Now, I’ve saved and clicked my new image, and I’m ready to edit some genes. This is where the finesse comes in (or the existential horror).

As you can see, there are a lot of options.

Gene Explanations:

I haven’t quite figured out the Chaos gene, which makes sense. Chaos is, well, chaos. It doesn’t make much sense to me.

But other genes available to edit are a little more intuitive. Age and Gender do exactly as they say. Width makes for a wider or narrower face, where Height lengthens or shortens their head. Yaw adjust whether they’re turned one direction or the other. Pitch is whether they’re tipping their head back or down.

Then, there are the various race options. These adjust bone structure, hair color/type, skin tone, eye color, etc.

Art affects the realism of the image. Less means it looks more like a photo. More art means it looks like graphic art.

Then, there are color options, if you want to add more of a general shade. Hue runs through a slider bar rainbow, casting a filter over the entire image.

After that, there’s Saturation (low means a black and white image, high means a very very brightly saturated image), Brightness (to lighten or darken the image), and Sharpness (blurry or super crisp).

Happy (adjusting squint of eyes and the creases at the corners of the mouth) and Angry (adjusting the furrow of brows and the set of the mouth) come next.

Then, Blue Eyes and Earrings, both of which would be tricky to get without these little options.

Eyes Open and Mouth Open come in handy when making a character happy. The happy adjustment usually closes the eyes and doesn’t always look right with a closed mouth. So, anytime I make a character happy, I adjust these two things as well, as evidenced here:

Just Happy….
Happy with eyes and mouth adjusted… Doesn’t that look more genuine?

Then, there are options for hair color (Black, Blonde, or Brown) as well as Makeup, Glasses, Facial Hair, and Hat.

Below all of these, there’s an option to Add Genes, and let me tell you, those genes get wild. There are options for Orcs, Vampires, Forest Creatures, Cyber Noir, Sad, Gene Combo Sixty Nine, and something called “Brown to Fish,” as well as many others to play with.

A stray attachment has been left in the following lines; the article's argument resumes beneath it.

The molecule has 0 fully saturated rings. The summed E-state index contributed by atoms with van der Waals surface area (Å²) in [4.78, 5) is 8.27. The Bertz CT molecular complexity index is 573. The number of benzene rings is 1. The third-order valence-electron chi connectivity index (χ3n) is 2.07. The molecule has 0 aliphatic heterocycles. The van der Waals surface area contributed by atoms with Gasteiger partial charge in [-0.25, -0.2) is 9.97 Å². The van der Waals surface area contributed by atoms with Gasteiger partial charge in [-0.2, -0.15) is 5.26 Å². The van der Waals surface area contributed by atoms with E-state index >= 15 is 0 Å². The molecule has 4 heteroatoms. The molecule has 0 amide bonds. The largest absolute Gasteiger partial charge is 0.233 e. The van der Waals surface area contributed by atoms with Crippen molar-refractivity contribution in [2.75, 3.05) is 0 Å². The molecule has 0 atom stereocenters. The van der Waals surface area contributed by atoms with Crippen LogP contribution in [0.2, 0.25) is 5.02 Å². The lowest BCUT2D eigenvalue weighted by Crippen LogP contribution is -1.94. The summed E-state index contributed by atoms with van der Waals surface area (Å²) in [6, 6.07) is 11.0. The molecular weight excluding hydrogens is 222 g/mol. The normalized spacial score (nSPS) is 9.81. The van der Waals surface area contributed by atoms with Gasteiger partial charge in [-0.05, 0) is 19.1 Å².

But Jake is a human, so I’m not adding those to him.

Now, I adjusted his gender a tad to the right to get a bit more ruggedness, and his age down just a bit to get him closer to 26. Then, I added just a touch of facial hair, and I got this:

Note the very minor adjustments. -0.07 (age), 0.2 (gender), and 0.116 (facial hair), as well as 0.172 to get his hair a little lighter.

And I have to say, I’m pretty happy with how he turned out.

Caution with the Genes.

My two biggest pieces of advice to you are to be cautious and save often.

Move slowly when making adjustments on those genes. A little change can have a big impact on far more than just the single aspect you want to change. (For instance, Pitch and Yaw can completely change facial structure. Morphogen seems to have some difficulty with the perspective change.)

Hat and Earrings can have some… interesting effects, too. Hat at -2 does this:

Whereas Hat at 2 does this:

I don’t know why.

But as long as you save your product often, you can always come back to it if you want to start over, and each gene has a little refresh button by it to move it right back to 0 with a single click.

Oh, and beware of using this site on your phone. The slider bars are very sensitive and sometimes the different genes overlap on phones, resulting in unintentional changes.

Play around a bit.

This site has a learning curve, but it’s worth it in the end. You just have to give yourself permission to play around a bit. There will be some absolute monstrosities along the way, but that’s part of the fun sometimes.

And as long as you save often, you can always go back.